Just my opinion.


Practice does not make perfect; practice makes permanent. Perfect practice makes perfect.
What is all this talk about "pressure" ??

When I was a kid you just went out and played baseball with the best players you could find-- What pressure !!!!!!

The parents are creating the pressure beginning with 6 year old "elite" travel teams

Perhaps it is not for the kids anymore -- it is for one oneupmanship between parents !!!!

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TR you are so right. I think if the kids could just play, there is no pressure. Many of the so called pressures is coming from outside sources, i.e. parents. When I used to coach, I always thought the game would be so much better for the kids, if the only ones who attended the games were the players, coaches, and umpires. No politics, parents, and all the petty problems. Jeez, 6 year old "elite" traveling teams, people need to get a life, and let kids be kids, and grow up on their own time, at there own speed. Parents need to stop trying to make kids something they are not. Is it the parent who wants the kid to be a baseball player, or the player himself. I actually had a kid tell me once, I don't really like the game, but I play because my dad wants me too. So, when I was coaching I asked the dad about this, and he said the same thing, "my son doesn't really like baseball, but that is too bad because I do, and he can't quit. What a shame, kids heart just wasn't into it, and it showed on the field.
As the Mom of the pitcher we are talking about, I'm going to pipe in with my two cents worth. (If you ask my husband, he'll tell you it's more like a dollars worth, but that's a different topic!) I think the "pressure" is the expectation to perform at the Varsity level, that the varsity coach sees my son might have trouble with. Last year, I would have agreed, as he was somewhat immature and needed the confidence to perform at the high school level. He excelled on the freshman team, leading the team in strikeouts, batting, slugging, rbi's etc. It did wonders for his confidence. Since the freshman season ended last May, he has been playing with the Varsity players in summer, fall and winter ball. He also went to Australia with Area Code. His maturity level has grown by leaps and bounds, and his confidence has also. He was successful playing against varsity competition, and knows that he can excell at that level. The Varsity coach could not watch him play since last July, so he is going by last years opinions, which is that he was immature. And he was. But he's not anymore. He's very frustrated by the fact that he's playing with and against lesser competition. He needs a challenge and he's not getting it at the JV level. This is just not our opinion, his fall coach and the Varsity players have said the same thing. Both games we have played so far this season, he was asked by mulitple players on the other team, and the other teams coaches why he wasn't on Varsity. It is not the parents who are applying the "pressure" here, it is the coaches perception of how our son will handle Varsity competition. I think we are just asking for him to have the chance to prove himself.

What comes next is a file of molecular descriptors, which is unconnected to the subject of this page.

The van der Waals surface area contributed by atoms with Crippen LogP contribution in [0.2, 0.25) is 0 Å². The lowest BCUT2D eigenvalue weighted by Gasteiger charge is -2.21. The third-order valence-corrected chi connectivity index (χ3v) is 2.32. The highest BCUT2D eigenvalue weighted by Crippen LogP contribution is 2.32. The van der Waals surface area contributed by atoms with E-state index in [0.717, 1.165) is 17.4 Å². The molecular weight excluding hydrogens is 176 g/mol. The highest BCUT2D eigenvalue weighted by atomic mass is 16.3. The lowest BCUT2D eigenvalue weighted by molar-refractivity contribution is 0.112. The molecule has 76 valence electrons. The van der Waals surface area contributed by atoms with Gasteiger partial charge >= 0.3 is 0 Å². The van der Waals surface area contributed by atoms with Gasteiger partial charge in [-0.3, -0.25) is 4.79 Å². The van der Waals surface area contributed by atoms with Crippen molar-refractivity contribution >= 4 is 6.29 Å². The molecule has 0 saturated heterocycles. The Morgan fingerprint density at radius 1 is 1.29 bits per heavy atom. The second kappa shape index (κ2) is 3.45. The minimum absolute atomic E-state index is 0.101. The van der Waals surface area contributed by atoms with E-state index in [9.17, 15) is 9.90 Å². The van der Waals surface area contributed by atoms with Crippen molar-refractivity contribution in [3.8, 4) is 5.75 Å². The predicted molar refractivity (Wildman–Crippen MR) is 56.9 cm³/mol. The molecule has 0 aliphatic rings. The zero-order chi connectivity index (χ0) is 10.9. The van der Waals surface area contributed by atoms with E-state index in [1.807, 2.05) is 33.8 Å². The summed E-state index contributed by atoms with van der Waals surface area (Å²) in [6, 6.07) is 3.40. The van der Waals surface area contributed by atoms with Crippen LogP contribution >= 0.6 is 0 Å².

Sounds to me like his experience and confidence level is sufficient to handle it; our youngest made varsity last year as a freshman, and we learned, at the end of his first game, that he'd be our closer. He wasn't our fastest pitcher, but he threw pretty hard for a freshman, and carried ridiculous confidence for a freshman. Perhaps most importantly other than the confidence, he threw strikes and wasn't going to lose a game with walks.

He got a boatload of appearances, he had some great success, made some mistakes, and he also got knocked around a couple times, but learned a ton about pitching. There is no substitute for live game play against good competition, and your son will handle it if everyone realizes that he will make mistakes, but you also have a pretty good pitcher coming back for two more years after this one.

As good as your son likely is, he's still a sophmore, maybe still has animals on his bed at home, maybe still will allow hugs when the guys aren't looking. Fans may lose sight of the fact that he's young, but as long as you don't, and it sure sounds like you won't, he'll be fine. Enjoy the ride!